Andy Rotherham: The Democrats Are Betting on Competence, Not Education Policy, for November
By Andrew Rotherham
A s long as the Democrats don’t burn the place down, it’s going to be hard for them to have a worse convention than the GOP just did. Plagiarism, campaign team drama, theater on the stage, and Kennedy assassination conspiracy theories. There were calls to jail the opposing candidate and concerns for the physical safety of the spouse of a United States Senator. You know what else? They nominated Donald Trump to be President of the United States. Quite a show.
Say what you like about Hillary Clinton (I served in her husband’s administration so I’m biased), but she has the experience and temperament to be president. Her running mate, Virginia Senator Tim Kaine, does as well. (Read more about Kaine’s education priorities) That will be on display in Philadelphia — because both parts of the Democratic ticket are serious public officials and public servants, while only half of the Republican ticket (and not the top half) is.
Thrilling? No. Instead this election brings to mind the old Gray Davis quip about voters and enthusiasm: They don’t have to be enthusiastic, Davis once observed, they just have to pull the right lever when the curtain closes.
Clinton’s pick of Kaine signals confidence that voters are going to understand this, eagerly or not. It’s the kind of pick you make when you think you are going to win the election, not when you’re really worried about winning it. Kaine doesn’t bring a lot of ballast if Clinton’s back is against the wall in late October facing a Trump surge. But most professional politicos don’t see one coming, and her team apparently doesn’t either. And it’s not about electoral votes. If Clinton can’t carry a state like Virginia, with its vote-rich suburbs against Donald Trump, with or without a Virginian on the ticket, then she’s in huge trouble. Instead, this is a pick with an eye on governing and success in office much more than it is about getting there.
As for any focus on education this week? Yawn. The Democrats remain split on the issue along a few dimensions, although reformers certainly don’t have the upper hand. That will change over time though, and the election isn’t really about education in the first place. Presidential ones rarely are, and this one is even less so. To the extent education really matters, the emerging fault line is around workers dislocated by trade or technology. That’s a genuine problem, a boil Donald Trump picks at, and another issue that creates schisms among Democrats. There are more things we could be doing to help those workers now, but the education piece of that issue is a long game.
Still, you’ll hear lots of rhetoric about defending our schools, fighting for them, and all that. The architecture of the special interest coalition and the party core guarantee it. But in the post-ESSA world, what the federal government can do on K-12 is limited — what it can do absent congressional assent is even more so. That’s why pre-K and college affordability are attractive, and you’ll be hearing a lot about them going forward. They’re real issues affecting Americans, places the next administration could act in real ways, and issues where Secretary Clinton and Senator Kaine are aligned.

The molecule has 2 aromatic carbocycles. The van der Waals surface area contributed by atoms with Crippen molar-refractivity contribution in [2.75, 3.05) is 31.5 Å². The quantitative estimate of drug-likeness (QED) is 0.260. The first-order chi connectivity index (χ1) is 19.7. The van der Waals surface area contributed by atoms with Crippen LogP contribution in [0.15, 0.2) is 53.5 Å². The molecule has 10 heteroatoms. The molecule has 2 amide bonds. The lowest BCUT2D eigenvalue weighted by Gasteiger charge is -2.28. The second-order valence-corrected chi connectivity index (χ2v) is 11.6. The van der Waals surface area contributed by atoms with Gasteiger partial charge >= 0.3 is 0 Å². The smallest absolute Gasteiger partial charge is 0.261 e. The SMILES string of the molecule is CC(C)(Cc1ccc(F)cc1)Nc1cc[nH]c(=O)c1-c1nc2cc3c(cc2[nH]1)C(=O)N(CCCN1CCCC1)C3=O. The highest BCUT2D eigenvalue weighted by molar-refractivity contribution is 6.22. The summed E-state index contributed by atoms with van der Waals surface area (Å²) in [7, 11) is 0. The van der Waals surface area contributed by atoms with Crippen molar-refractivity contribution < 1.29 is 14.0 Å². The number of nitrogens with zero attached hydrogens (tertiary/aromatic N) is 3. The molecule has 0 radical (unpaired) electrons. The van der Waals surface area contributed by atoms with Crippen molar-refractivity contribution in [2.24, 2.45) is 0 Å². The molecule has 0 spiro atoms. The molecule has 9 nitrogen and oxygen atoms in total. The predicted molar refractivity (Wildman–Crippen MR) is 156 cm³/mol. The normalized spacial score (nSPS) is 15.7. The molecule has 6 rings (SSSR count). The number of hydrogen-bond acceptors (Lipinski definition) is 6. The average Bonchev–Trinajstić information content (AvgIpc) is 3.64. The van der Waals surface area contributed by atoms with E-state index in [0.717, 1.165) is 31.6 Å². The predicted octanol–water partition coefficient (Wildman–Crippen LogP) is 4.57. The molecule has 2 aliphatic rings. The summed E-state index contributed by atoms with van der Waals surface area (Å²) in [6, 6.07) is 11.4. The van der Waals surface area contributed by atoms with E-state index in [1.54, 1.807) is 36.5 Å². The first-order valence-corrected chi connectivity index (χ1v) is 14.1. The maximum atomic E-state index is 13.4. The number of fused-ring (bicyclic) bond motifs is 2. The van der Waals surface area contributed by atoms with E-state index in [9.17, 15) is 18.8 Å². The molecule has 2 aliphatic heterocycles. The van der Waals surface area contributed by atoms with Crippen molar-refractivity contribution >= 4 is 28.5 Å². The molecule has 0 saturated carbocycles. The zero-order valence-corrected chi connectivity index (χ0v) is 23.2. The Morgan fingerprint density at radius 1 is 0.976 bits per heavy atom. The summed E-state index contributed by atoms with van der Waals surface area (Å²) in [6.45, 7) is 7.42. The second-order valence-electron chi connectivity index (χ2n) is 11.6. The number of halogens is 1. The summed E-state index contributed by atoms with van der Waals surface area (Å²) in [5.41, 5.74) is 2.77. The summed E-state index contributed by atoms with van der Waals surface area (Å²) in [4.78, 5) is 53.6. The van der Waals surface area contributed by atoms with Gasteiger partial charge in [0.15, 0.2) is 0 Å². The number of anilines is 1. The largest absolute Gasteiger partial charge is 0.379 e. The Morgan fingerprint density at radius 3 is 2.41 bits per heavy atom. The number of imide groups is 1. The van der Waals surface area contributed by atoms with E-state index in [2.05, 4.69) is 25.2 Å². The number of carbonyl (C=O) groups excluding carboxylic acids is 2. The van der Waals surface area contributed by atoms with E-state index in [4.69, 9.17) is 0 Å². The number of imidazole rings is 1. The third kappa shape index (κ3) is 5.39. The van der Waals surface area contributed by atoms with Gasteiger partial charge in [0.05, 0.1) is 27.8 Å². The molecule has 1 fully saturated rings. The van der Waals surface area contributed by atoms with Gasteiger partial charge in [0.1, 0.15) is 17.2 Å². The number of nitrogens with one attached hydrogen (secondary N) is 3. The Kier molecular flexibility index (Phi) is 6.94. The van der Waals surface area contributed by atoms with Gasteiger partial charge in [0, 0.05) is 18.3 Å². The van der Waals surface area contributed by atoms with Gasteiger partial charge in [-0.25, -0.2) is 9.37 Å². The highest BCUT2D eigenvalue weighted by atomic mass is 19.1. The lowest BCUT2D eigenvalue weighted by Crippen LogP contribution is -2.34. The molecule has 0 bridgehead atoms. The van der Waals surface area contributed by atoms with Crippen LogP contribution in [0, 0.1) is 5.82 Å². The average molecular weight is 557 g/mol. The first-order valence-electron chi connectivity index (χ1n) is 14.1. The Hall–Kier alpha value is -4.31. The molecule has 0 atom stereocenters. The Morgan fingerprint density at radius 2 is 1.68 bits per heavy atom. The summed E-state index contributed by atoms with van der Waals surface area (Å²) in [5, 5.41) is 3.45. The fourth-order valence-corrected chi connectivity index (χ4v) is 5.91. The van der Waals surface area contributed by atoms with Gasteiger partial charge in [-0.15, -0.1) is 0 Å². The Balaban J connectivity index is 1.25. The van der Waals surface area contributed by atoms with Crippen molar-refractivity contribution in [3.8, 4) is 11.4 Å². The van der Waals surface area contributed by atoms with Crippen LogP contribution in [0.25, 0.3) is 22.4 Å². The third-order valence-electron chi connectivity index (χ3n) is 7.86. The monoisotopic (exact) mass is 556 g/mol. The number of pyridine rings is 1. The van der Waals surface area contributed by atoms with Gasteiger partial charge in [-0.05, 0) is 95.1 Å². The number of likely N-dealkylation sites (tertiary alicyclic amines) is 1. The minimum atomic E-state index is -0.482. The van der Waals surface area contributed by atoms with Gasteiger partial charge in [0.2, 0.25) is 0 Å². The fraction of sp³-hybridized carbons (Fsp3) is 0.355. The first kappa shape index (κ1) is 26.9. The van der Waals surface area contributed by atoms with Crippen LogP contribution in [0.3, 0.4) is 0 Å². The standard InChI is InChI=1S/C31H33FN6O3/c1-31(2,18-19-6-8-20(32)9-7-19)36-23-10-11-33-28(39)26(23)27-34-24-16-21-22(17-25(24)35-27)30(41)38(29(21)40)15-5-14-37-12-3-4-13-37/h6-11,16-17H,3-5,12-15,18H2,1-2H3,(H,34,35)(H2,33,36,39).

In terms of Kaine and education, if Clinton’s current disposition on charter schools and education reform is evolving and impressionistic, his take is more clear. He’s not a reformer, Kaine’s never championed school choice for poor parents, any sort of real kids-first accountability for their schools or teachers, or the kind of leading edge innovation you see in some states. In the debate over whether public schools need more (money, staff, etc. spread around) or need different (choice, accountability, more money sent toward poor kids etc.), he’s firmly in the “more” camp, with the wing of the Democratic party that sees school systems and their adult constituencies as the proper driver of education policy. It’s a stance that helps balance some of his other positions where he strays from Democratic orthodoxy.
Kaine is, however, a strong champion of career and technical education, so that community will have an advocate in the White House if the ticket wins. There are some big policy and practice opportunities in CTE right now — especially for proposals and ideas that expand CTE without perpetuating the socio-economic and race-based expectation gaps that plague public education. And Kaine’s wife, who currently serves as Virginia’s education secretary, has pushed on foster care issues — a group of young people frequently ill-served and overlooked by public systems. A second lady championing that issue could do a lot of good for a lot of American kids in hard situations. No small thing. So good ideas around the edges, but don’t expect any broad effort to pop the balloon that is America’s inequitable and racially and economically unfair public education system. A pretty good fit with where the Democratic party largely is on the issue at this moment in the campaign, and a great fit with educationally status quo-oriented Virginia.
For now, though, none of this really matters. This election isn’t about issues, as Donald Trump’s dystopian acceptance speech last Thursday night showed. The Democrats are betting Trump’s bombastic and fearful act won’t wear well in the crucible of a general election, and that while Americans like some entertainment in their politics and want real change, they don’t roll the dice with the presidency.
That’s the underlying Democratic theme now: Competence, temperament, do no political harm. It’s not a thrilling message, there’s not a big place for K-12 reform in it, but it’s a plausible strategy in this bizarre political environment. Let’s hope they know what they are doing because, just in case you were not paying attention to Cleveland, a lot is riding on that strategy being right.
Originally published at www.the74million.org.